The holy and blessed month of Ramadan has several lessons to teach the community such as brotherhood, love, peace, discipline, closeness to the creator and one crucial, in fact, underlining a very important lesson- patience.
Fasting from dawn to dusk, staying without food and water, and the worldly desires that demand just one thing – patience. Patience to abstain from desires and control one’s urges until commanded to do so, after the call of the maghrib adhaan or at sunset.
Towards the end of Ramadan this year, an unprecedented incident happened in New Zealand that suddenly shattered all the lessons we were trying to learn or inculcate in this holy month.
This is the confusion that was created on the evening of the 29th Ramadan (Tuesday, June 4) when the community was eagerly waiting for the Muslim authorities in New Zealand to announce the sighting of the moon and declare the Eid date.
The impatience amongst the highly enthusiastic individuals waiting for the announcement is what led me to pen this editorial pointing out to a simple yet potent subject of ‘patience’ that we, the Muslim community tried to learn this month and it was supposed to be brought into practice in our lives, especially during testing times.
To explain the whole issue for those who are not familiar with what happened: Tuesday evening, June 4, started on a very exciting note for the Muslim community as 29th Ramadan was just completed and news was afloat that Eid will be celebrated on Wednesday, June 5 – the moon sighting was to confirm the same news.
In this age of social media and news spreading like wildfire in seconds, people from different nationalities living in different parts of the country found news on social media that Eid will be on Wednesday in some countries, with UAE already having observed the Eid prayers and many countries such as Australia, UK, Pakistan declaring Eid on Wednesday.
Here’s what happens next: FIANZ, the umbrella body of the Muslim community in New Zealand authorised and responsible for announcing the Eid date, faces a technical snag or, as reported, ‘an alleged hacking’ due to which a draft memo that stated ‘moon sighted and Eid to be observed in NZ on Wednesday- June 5’ gets released on its website without the knowledge and authorisation of the governing body, FIANZ.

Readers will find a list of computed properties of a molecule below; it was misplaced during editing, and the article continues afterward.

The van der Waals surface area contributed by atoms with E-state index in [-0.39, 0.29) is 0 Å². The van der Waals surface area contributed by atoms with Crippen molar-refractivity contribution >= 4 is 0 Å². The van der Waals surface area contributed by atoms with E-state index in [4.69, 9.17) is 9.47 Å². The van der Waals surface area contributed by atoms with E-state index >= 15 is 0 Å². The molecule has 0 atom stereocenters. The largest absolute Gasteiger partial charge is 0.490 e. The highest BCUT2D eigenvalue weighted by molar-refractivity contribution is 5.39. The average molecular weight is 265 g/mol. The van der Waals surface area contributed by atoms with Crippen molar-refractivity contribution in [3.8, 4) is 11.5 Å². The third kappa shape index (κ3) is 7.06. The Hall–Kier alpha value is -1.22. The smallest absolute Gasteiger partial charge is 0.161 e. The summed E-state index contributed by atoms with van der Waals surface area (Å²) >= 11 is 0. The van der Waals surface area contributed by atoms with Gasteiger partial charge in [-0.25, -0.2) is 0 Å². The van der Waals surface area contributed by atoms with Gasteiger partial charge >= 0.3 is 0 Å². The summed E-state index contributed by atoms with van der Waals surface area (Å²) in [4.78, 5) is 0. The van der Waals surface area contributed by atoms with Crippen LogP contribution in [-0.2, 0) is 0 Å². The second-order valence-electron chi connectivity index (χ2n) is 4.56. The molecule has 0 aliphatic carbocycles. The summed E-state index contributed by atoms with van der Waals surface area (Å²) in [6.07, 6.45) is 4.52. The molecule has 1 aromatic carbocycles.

With this release, several community organisations downloaded and shared the memo on their pages of the said Eid date. FIANZ in the meantime realises this alleged hack or technical snag and announces on Facebook, almost immediately to ignore the website as the memo/news update posted there is fake and without its knowledge and authorisation.
This post warning or informing people of the unprecedented situation became viral or rather received in a poor light by the community while FIANZ was still working on sighting the moon using its said scientific methods and coordinating with its members stationed across different parts of the nation looking for the crescent moon.
Within minutes of this ‘warning’ post of FIANZ, there erupted an unending chain of questions, queries, doubts, slander, blame games and everything negative that could float on that particular social media post on FIANZ’s page.
The second post of FIANZ informing the community that the FIANZ Hilal team is still looking for the moon further received more flak from the community.
The wait for almost an hour-and-a-half saw more than 700 comments on Facebook, a majority of them directed negatively toward FIANZ with a cascade of cursing, negativity and blaming in the comments section.
Witnessing the craziness on social media, I wondered “haven’t we learnt anything from this holy month? Patience? Let the people responsible for the job, do their job?”
This was a testing time for the community because of an unprecedented leak that happened from FIANZ’s end, of which FIANZ informed the community and later lodged a police complaint to investigate the fiasco.
People on social media lost their patience and cool asking why the Hilal committee could not find the moon, whereas countries overseas have declared their dates as Wednesday? Why could FIANZ not follow Australia or UAE, etc.?
Although some questions were valid, impatience was not, slander was not, negativity was not. Ever since the announcement, it felt as though we are living in a state of paradox – preaching patience throughout the month on the one hand and not practising it at the time when it was needed the most. It was as though we had learnt nothing from this holy month!
This issue of ‘impatience’ is of grave concern for the community seconded by slander, which is strictly against the ethos of this passing holy month of Ramadan.
Patience and calm is what the community needs – to know, understand, react better and not to hurt one another, judge one another, spoil the unity and create unnecessary discomfort and draw bad reputation to the community.
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